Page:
But, by the nature of the case, any compilation of forecasts will be a little out-of-date in a fast-changing situation. As each day seems to suggest that the Asian situation is worse than envisaged even a few days earlier, it is quite possible that we have still under-estimated the seriousness of the Asian situation. Between New Zealand's direct exposure to Asia and our indirect exposure through Australia and Japan, there is no doubt that a very significant part of our total trade may be affected by developments in Asia. Here, the risk seems to be that we may have under-estimated the disinflationary pressures to which we may be subject in the next few years, and, if this turns out to be the case, the inflation track may turn out to be lower than now projected. Putting the matter in another way, monetary conditions may need to be easier than now projected to keep inflation in the middle of the target range.

The second significant risk relates to the possibility that there will be a further change in the mix of monetary conditions in the direction of a lower exchange rate and higher interest rates than now assumed, perhaps as a result of financial market concern at the continuing increase in New Zealand's current account deficit. There has already been a significant depreciation of the New Zealand dollar, both against the US dollar and on a trade-weighted basis, over the last six months, though interestingly that depreciation has not been any greater since the beginning of the year than that of the Australian dollar, nor even much greater, against the US dollar, than that of major currencies such as the deutschemark or the yen. In other words, the `depreciation of the New Zealand dollar' to date is more accurately thought of as an `appreciation of the US dollar'. The New Zealand dollar certainly has not fallen in the way that many of the currencies in Asia have done.

But the current account deficit is projected to be significantly higher than we thought likely even as recently as September. At that time, we expected the current account deficit to peak at about 5.8 per cent of GDP in the year to March 1998, trending down to 4.1 per cent over the year to March 2000. We now project the deficit to average around 7.7 per cent over the year to March 1998 (including the frigate imported this year) and, while trending down gradually, to still be at around 6.4 per cent of GDP over the year to March 2000.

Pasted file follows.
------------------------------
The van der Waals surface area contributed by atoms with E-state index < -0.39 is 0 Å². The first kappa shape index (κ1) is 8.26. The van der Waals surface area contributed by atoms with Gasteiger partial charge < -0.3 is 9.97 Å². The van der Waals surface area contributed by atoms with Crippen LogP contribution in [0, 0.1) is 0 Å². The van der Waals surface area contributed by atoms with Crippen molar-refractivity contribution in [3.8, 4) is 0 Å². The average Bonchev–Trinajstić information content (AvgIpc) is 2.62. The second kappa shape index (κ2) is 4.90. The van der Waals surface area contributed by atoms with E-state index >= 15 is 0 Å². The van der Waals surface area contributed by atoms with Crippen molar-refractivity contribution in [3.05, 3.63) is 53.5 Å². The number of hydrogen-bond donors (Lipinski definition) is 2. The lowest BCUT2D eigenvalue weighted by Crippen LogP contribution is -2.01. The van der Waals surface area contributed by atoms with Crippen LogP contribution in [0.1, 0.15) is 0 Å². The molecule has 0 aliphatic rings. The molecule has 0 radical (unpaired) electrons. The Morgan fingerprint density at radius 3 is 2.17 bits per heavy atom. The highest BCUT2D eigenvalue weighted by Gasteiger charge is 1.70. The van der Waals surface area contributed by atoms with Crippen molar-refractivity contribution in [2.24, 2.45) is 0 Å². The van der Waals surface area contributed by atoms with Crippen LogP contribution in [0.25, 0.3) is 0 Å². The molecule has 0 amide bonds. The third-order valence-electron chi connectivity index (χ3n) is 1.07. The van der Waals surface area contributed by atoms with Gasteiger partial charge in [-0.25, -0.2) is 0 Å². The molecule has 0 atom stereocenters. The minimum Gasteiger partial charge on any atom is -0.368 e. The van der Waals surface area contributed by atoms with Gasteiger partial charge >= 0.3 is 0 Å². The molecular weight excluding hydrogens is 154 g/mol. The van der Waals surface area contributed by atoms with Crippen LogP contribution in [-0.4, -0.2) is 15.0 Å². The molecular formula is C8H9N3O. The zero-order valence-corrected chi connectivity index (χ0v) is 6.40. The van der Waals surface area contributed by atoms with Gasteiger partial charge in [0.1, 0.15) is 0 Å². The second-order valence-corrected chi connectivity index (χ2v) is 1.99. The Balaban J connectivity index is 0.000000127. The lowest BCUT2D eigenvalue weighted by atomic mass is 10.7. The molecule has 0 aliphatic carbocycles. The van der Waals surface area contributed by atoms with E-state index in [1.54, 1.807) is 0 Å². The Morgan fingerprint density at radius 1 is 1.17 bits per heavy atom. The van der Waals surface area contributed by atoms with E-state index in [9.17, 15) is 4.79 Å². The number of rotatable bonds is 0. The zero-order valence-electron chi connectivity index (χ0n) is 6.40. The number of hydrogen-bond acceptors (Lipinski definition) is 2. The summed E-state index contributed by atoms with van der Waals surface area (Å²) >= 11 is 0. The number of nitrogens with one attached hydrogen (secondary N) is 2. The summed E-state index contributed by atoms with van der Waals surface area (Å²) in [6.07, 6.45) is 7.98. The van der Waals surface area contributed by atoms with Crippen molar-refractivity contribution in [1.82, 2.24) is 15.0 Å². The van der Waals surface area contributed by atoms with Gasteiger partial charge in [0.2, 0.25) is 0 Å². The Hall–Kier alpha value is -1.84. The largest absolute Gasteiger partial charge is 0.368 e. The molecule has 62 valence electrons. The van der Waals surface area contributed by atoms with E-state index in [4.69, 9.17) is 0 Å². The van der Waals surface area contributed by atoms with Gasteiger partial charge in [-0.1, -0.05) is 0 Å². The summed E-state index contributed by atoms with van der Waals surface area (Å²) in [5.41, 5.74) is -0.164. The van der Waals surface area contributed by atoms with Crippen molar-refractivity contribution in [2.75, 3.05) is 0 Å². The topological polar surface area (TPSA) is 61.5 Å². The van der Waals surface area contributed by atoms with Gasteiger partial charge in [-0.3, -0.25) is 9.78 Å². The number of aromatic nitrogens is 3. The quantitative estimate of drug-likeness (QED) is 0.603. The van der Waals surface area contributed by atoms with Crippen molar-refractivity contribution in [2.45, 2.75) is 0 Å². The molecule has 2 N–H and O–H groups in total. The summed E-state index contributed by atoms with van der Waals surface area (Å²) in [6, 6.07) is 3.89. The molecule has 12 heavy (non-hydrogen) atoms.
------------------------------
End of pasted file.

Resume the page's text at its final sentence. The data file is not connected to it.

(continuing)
This markedly higher deficit is a result in part of slightly smaller trade and migrant transfer surpluses over the next few years, in part the result of a slightly higher services deficit over that period, but mainly the result of a significantly higher net deficit on investment income. That larger net deficit on investment income in turn is mainly the result not so much of higher profits earned by foreign companies operating in New Zealand as of a markedly lower projected track for the profits of New Zealand companies operating overseas, suggesting that New Zealand companies have been rather less successful in their investments overseas in the recent past than have foreign companies investing in New Zealand.

Whatever the reasons, the larger current account deficit could prompt a further change in the mix of monetary conditions and, if this were to happen, a lower exchange rate would tend to push prices up as compared with the track now projected. At the same time it is probably fair to note that the higher interest rates which could also result from reduced confidence in the New Zealand dollar might well prompt some downward movement in the housing components of the CPI, thus providing some offset to any exchange rate depreciation. If the exchange rate depreciation were large, however, it might still tend to push inflation above the track now projected, and require monetary conditions to be somewhat firmer than now projected.

Other issues

I want to cover a few other items.

First, despite some doubts which have been expressed about the way in which our Monetary Conditions Index is working, we are entirely happy with it. We are no more confident now than we were a year ago that we know with any degree of precision the comparative influence of interest rates and the exchange rate on medium-term inflation. Nor are we any more confident about the stability of that ratio over time. Clearly, our `two-for-one' assumption is subject to very considerable uncertainty. That is why, even in the immediate aftermath of a new projection, we do not force monetary conditions to conform exactly with `desired'. But the MCI reminds everybody that, in a small open economy, both interest rates and the exchange rate form important parts of the monetary policy transmission mechanism, and gives markets some guide to how we weight the relative importance of those channels. It is especially useful in helping public understanding when, as often in the last 12 months and more, interest rates and the exchange rate are moving in opposite directions. While few other central banks use such an index in a formal sense at this time, it is clear that all central banks, even the Federal Reserve Board in the US, have to take exchange rate effects on inflation into account in determining the appropriate stance of monetary policy.